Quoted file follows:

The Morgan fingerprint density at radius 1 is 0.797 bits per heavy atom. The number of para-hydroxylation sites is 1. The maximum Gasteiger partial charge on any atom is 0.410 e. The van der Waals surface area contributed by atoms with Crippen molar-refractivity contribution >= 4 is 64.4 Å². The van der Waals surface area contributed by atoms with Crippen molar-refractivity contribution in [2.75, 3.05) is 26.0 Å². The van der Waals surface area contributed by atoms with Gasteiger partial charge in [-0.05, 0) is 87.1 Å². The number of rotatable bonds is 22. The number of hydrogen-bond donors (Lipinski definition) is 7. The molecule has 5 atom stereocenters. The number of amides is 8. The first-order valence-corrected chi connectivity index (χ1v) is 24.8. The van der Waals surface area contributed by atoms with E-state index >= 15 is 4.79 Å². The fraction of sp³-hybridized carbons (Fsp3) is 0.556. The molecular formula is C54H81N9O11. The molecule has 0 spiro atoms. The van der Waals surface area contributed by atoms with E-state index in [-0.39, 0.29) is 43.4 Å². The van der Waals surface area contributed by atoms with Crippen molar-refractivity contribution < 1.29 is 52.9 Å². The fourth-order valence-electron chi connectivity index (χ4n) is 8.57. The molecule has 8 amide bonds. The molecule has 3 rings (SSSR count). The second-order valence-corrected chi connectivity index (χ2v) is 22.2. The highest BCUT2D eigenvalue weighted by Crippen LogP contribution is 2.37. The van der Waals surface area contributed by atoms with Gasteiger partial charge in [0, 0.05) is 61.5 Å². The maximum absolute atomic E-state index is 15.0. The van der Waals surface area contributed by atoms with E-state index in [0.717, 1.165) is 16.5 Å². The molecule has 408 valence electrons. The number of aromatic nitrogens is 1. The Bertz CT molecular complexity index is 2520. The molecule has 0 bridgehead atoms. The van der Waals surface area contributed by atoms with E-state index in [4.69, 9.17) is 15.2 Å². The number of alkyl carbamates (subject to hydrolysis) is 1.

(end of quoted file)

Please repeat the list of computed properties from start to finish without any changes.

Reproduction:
The Morgan fingerprint density at radius 1 is 0.797 bits per heavy atom. The number of para-hydroxylation sites is 1. The maximum Gasteiger partial charge on any atom is 0.410 e. The van der Waals surface area contributed by atoms with Crippen molar-refractivity contribution >= 4 is 64.4 Å². The van der Waals surface area contributed by atoms with Crippen molar-refractivity contribution in [2.75, 3.05) is 26.0 Å². The van der Waals surface area contributed by atoms with Gasteiger partial charge in [-0.05, 0) is 87.1 Å². The number of rotatable bonds is 22. The number of hydrogen-bond donors (Lipinski definition) is 7. The molecule has 5 atom stereocenters. The number of amides is 8. The first-order valence-corrected chi connectivity index (χ1v) is 24.8. The van der Waals surface area contributed by atoms with E-state index >= 15 is 4.79 Å². The fraction of sp³-hybridized carbons (Fsp3) is 0.556. The molecular formula is C54H81N9O11. The molecule has 0 spiro atoms. The van der Waals surface area contributed by atoms with E-state index in [-0.39, 0.29) is 43.4 Å². The van der Waals surface area contributed by atoms with Crippen molar-refractivity contribution < 1.29 is 52.9 Å². The fourth-order valence-electron chi connectivity index (χ4n) is 8.57. The molecule has 8 amide bonds. The molecule has 3 rings (SSSR count). The second-order valence-corrected chi connectivity index (χ2v) is 22.2. The highest BCUT2D eigenvalue weighted by Crippen LogP contribution is 2.37. The van der Waals surface area contributed by atoms with Gasteiger partial charge in [0, 0.05) is 61.5 Å². The maximum absolute atomic E-state index is 15.0. The van der Waals surface area contributed by atoms with E-state index in [0.717, 1.165) is 16.5 Å². The molecule has 408 valence electrons. The number of aromatic nitrogens is 1. The Bertz CT molecular complexity index is 2520. The molecule has 0 bridgehead atoms. The van der Waals surface area contributed by atoms with E-state index in [4.69, 9.17) is 15.2 Å². The number of alkyl carbamates (subject to hydrolysis) is 1.